vitamins (A, D, E, and K), as padding for the organs and
subcutaneous tissue, and as an energy resource when stored as
adipose tissue. Common sources of fats are butter, milk, oil,
and fatty meats. They are not as easily or quickly metabolized
as carbohydrates and in excess contribute to overweight,
digestive, and cardiovascular problems.
Proteins are the most important element required by
the body for tissue growth, development, maintenance, and
repair. They are the main structural unit of all living cells.
Proteins are expensive sources of energy, since the body does
not maintain reserve stores. Because of this, a constant source
of protein is required in the daily diet to avoid a deficiency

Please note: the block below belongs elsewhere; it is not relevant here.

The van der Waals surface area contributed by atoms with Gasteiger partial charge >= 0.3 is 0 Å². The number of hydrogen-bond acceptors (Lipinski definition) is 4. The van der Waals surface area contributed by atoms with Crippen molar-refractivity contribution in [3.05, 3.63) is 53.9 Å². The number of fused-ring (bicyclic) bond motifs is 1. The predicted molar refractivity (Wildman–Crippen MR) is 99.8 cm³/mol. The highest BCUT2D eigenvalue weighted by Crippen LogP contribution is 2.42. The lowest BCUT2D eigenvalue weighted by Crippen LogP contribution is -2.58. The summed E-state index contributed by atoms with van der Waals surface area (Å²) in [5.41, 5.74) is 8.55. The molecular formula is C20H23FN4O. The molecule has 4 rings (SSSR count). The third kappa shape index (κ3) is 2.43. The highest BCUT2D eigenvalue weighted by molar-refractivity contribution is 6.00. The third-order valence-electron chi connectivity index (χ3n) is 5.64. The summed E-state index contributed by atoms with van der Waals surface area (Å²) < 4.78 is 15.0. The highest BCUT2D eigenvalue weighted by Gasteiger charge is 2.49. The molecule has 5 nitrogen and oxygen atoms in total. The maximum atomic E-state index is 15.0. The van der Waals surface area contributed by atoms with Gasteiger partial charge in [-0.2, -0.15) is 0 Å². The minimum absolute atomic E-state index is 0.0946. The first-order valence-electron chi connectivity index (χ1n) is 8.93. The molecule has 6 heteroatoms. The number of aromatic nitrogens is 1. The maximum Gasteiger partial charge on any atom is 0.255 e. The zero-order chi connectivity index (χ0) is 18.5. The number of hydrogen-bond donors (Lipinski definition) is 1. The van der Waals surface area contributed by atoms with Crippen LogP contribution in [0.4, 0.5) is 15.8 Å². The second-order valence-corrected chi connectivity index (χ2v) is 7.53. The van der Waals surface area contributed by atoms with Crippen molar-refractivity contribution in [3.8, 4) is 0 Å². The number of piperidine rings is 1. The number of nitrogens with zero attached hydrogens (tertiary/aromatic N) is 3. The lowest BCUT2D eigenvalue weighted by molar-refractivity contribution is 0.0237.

condition. Some of the best sources of protein are found in
meat, fish, eggs, and legumes (e.g., peas and beans).
Vitamins are natural components of most foods and are
essential for proper growth and maintenance of health. They are
needed by the body in minute amounts but play a vital role in
metabolism, helping to convert carbohydrates, fats, and
proteins into energy. It should be noted that they do not
furnish energy or act as tissue-building materials. Some
vitamins can be stored in the body; thus, in some people,
vitamin abuse can be dangerous. An example of this is the
excessive use of vitamin A. Vitamins are classified as either
water-soluble or fat-soluble. Niacin, folic acid, vitamin B
complex, and vitamin C are transported throughout the body in
water and are classified as water-soluble. These vitamins are
not stored in the body to any great extent and excesses in